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Cathy Lane, teen-aged daughter of a globe-trotting journalist, comes to live at the home of her uncle, a newspaper editor in New York City. Curiously, Cathy is the spitting image of her uncle's daughter, Patty. Appearances aside, however, the urbane Cathy is nothing like her cousin Patty, who is the typical American teenager. Written by
Stewart M. Clamen <firstname.lastname@example.org>
WE ARE ALL familiar with that oft used standard plot which has been labeled "the Evil Twin" threat. In it, a double for some character suddenly appears and does awful and ungodly acts; which are in turn blamed on the innocent hero/heroine.
AND IT DOESN'T matter that the "twin" is not a true twin or even any Blood Relative at all. There are only two qualifications necessary:
1) That the perpetrator of bad deeds looks like the protagonist.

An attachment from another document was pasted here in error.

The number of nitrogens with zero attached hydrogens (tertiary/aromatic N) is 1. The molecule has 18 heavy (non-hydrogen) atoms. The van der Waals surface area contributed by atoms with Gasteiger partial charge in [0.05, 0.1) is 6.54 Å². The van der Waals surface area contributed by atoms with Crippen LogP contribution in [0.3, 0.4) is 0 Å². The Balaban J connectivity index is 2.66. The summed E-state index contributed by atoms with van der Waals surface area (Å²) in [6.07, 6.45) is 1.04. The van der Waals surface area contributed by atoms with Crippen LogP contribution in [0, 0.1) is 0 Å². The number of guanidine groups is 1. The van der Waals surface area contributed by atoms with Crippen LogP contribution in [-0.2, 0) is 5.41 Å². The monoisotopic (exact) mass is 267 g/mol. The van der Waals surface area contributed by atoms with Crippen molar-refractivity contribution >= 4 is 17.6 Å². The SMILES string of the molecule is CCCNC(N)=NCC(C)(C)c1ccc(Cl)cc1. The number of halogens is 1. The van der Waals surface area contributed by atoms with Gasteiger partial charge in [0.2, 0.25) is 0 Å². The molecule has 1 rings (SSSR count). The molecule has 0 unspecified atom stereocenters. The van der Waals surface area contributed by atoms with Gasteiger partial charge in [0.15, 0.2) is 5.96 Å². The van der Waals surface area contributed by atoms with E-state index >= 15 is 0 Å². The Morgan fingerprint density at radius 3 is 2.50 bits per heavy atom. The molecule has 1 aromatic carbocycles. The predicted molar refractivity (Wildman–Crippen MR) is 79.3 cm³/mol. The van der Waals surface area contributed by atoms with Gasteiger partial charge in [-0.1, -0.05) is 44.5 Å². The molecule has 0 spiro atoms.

2) That the double be evil.
IN THE CASE of this series, THE PATTY DUKE SHOW, the "Evil TWIN" idea is turned on its ear.* Instead of being anti-social and harmful, the double is benevolent and helpful. In taking the whole premise to an even higher level, the "Double", Brit, Cathy Lane, is a refined and highly sophisticated lady. "Cousin", Patty Lane is a quintessential example of what the World views as a typical American airhead.
AS WELL WE all know, both characters are portrayed by the very talented Miss Patty Duke; with a little help from split screen photographic special effects and a stand in for rear view photography. But, photographic tricks not withstanding, it is Miss Duke's ability to become another on screen person that makes the whole thing work.
JOINING IN AND offering the best of support are the other principal players: the solid, dependable William Shallert (Martin Lane-Father), lovely & statuesque, Jean Byron (Natalie Lane-Mother)and Paul O'Keefe (little brother, Ross).
ALTHOUGH THIS PARTICULAR series was not one of our favourites, it was watched regularly and we did find it to be more than just a trifle amusing. Some of the episodes even approached that favored comedy genre of the 1930s,known as "Screwball."
NOTE: This same format was reworked into the two future series: DOUBLE TROUBLE and SISTER, SISTER; but in both cases, real life identical twins were featured.
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